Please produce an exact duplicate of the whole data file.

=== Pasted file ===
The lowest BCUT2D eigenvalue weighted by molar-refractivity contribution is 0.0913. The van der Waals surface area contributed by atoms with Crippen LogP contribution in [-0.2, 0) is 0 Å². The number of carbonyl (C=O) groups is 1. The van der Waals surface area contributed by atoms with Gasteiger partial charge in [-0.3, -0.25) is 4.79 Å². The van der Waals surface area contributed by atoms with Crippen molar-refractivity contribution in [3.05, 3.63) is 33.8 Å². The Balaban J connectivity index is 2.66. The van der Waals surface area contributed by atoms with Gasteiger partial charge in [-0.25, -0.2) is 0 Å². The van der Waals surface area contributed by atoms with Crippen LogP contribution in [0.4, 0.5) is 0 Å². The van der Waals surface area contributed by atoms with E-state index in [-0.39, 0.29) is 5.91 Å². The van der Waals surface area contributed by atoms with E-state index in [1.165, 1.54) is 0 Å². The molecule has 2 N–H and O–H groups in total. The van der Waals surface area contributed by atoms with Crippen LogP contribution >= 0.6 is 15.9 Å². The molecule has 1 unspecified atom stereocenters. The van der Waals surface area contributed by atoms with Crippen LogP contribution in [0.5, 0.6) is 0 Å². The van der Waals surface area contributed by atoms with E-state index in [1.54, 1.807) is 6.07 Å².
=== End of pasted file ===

The lowest BCUT2D eigenvalue weighted by molar-refractivity contribution is 0.0913. The van der Waals surface area contributed by atoms with Crippen LogP contribution in [-0.2, 0) is 0 Å². The number of carbonyl (C=O) groups is 1. The van der Waals surface area contributed by atoms with Gasteiger partial charge in [-0.3, -0.25) is 4.79 Å². The van der Waals surface area contributed by atoms with Crippen molar-refractivity contribution in [3.05, 3.63) is 33.8 Å². The Balaban J connectivity index is 2.66. The van der Waals surface area contributed by atoms with Gasteiger partial charge in [-0.25, -0.2) is 0 Å². The van der Waals surface area contributed by atoms with Crippen LogP contribution in [0.4, 0.5) is 0 Å². The van der Waals surface area contributed by atoms with E-state index in [-0.39, 0.29) is 5.91 Å². The van der Waals surface area contributed by atoms with E-state index in [1.165, 1.54) is 0 Å². The molecule has 2 N–H and O–H groups in total. The van der Waals surface area contributed by atoms with Crippen LogP contribution >= 0.6 is 15.9 Å². The molecule has 1 unspecified atom stereocenters. The van der Waals surface area contributed by atoms with Crippen LogP contribution in [0.5, 0.6) is 0 Å². The van der Waals surface area contributed by atoms with E-state index in [1.54, 1.807) is 6.07 Å².